Though biodiversity is in crisis globally, amphibians in particular face a variety of threats. One such threat comes from pathogens like the amphibian chytrid fungus Batrachochytrium dendrobatidis (Bd). This fungus causes chytridiomycosis, a disease that research indicates contributes to the decline of some amphibians. New research, however, now calls into question some prior evidence that links the widespread pathogen to hundreds of amphibian declines.
Last year in the journal Science, a research review concluded that the chytrid fungus caused the decline of at least 501 amphibian species, of which 90 have gone extinct. That paper suggested that species losses due to the chytrid fungus are “orders of magnitude greater than for other high-profile wildlife pathogens.” But a recent reanalysis led by University of California, Berkeley, researchers found that the paper’s main conclusions lack evidence and are unreproducible.
In a Comment published online March 19th in Science, the group conducting the reanalysis — including lead authors Max Lambert and Molly Womack, who are postdocs in the lab of professor Erica Rosenblum in the Department of Environmental Science, Policy, and Management (ESPM) at UC Berkeley — identified a number of data deficiencies and methodological issues in the Scheele study. Working through the methods and datasets, they faced challenges in reproducing conclusions while identifying numerous instances of missing data. In some cases, data gaps failed to link the fungus to species declines — even for many species which were previously reported with high certainty that the fungus was the cause.
Lambert and Womack note that their reanalysis does not minimize the role the chytrid fungus has played in amphibian declines and that “chytridiomycosis has irrefutably harmed amphibians.”
A number of co-authors involved in the reanalysis had previously studied the harmful effects of the chytrid fungus on amphibians in California and Central America. For some species, the data make clear that amphibian chytrid fungus, which has received tremendous attention, has contributed to declines. However, Lambert, Womack, and their collaborators found that the evidence in Scheele et al.’s analysis is negligible — or even absent — for many important species.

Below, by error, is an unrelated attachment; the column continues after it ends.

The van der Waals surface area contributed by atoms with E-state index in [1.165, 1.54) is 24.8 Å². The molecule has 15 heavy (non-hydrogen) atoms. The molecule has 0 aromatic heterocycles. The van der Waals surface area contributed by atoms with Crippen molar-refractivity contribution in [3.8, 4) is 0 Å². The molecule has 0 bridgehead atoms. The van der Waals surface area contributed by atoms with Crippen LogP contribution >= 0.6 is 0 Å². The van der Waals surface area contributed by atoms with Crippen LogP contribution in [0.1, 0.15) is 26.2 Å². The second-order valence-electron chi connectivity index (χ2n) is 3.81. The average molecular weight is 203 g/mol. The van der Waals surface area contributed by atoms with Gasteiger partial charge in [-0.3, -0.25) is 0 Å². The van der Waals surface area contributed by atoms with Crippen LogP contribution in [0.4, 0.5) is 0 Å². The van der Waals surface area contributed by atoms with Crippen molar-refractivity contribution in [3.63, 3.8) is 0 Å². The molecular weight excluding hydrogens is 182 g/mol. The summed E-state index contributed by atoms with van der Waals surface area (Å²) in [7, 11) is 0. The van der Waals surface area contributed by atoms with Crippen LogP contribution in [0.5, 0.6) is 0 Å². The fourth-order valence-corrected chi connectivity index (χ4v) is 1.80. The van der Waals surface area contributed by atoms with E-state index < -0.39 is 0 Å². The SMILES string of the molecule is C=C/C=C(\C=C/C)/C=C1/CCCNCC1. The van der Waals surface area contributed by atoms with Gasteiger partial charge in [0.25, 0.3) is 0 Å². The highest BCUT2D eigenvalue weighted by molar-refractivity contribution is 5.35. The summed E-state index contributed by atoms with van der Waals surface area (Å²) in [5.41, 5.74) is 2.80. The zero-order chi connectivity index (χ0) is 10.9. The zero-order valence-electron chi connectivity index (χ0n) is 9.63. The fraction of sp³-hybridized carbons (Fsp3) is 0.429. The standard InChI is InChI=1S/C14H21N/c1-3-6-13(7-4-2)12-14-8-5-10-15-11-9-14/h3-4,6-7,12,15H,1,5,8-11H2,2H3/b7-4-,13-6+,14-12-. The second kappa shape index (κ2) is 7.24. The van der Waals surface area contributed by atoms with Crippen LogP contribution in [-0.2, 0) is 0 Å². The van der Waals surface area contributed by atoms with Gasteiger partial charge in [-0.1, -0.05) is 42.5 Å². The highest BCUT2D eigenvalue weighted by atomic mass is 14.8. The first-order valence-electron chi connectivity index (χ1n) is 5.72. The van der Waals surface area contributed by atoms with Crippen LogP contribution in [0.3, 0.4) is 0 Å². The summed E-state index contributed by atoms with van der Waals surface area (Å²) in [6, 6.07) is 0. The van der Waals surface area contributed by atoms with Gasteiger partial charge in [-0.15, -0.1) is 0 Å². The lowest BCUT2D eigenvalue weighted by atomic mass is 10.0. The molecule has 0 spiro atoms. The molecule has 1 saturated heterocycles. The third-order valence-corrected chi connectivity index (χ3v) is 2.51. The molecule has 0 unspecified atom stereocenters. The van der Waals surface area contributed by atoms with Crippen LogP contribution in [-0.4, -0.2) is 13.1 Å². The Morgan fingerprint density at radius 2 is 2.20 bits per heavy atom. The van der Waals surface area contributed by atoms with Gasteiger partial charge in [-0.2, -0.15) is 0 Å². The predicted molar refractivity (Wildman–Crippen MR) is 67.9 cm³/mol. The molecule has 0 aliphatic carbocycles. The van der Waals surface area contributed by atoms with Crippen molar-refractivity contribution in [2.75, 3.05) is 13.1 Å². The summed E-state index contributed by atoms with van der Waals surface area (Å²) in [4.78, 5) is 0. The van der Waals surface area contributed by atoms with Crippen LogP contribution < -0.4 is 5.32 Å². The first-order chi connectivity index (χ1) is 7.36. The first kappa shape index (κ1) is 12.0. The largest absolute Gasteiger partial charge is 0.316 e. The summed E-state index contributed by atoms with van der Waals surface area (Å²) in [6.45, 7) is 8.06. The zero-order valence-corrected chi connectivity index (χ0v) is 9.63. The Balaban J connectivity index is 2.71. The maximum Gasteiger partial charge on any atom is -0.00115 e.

They state that it remains unclear exactly how many and which amphibian species have been harmed by the fungus. Relative to other threats that amphibians face, the role chytrid plays in global declines is also uncertain. In many cases, according to the Science comment, the cause of amphibian declines remains a mystery.
The reanalysis authors argue that transparent data collection and analysis are crucial — both for science and conservation efforts. “It is more critical than ever for scientists to provide responsible narratives based on transparent and reproducible data and methods,” says Lambert. “Doing so will produce better science and more effective conservation.”
Additional UC Berkeley authors on this study, from the Department of Environmental Science, Policy and Management and the Museum of Vertebrate Zoology, include Erica B. Rosenblum, Allison Q. Byrne, Obed Hernández-Gómez, Clay F. Noss, and Andrew P. Rothstein. The study also included researchers from the Smithsonian National Museum of Natural History, University of Florida, San Francisco State University, Arizona State University, Utah State University, Northern Arizona University, and Vanderbilt University.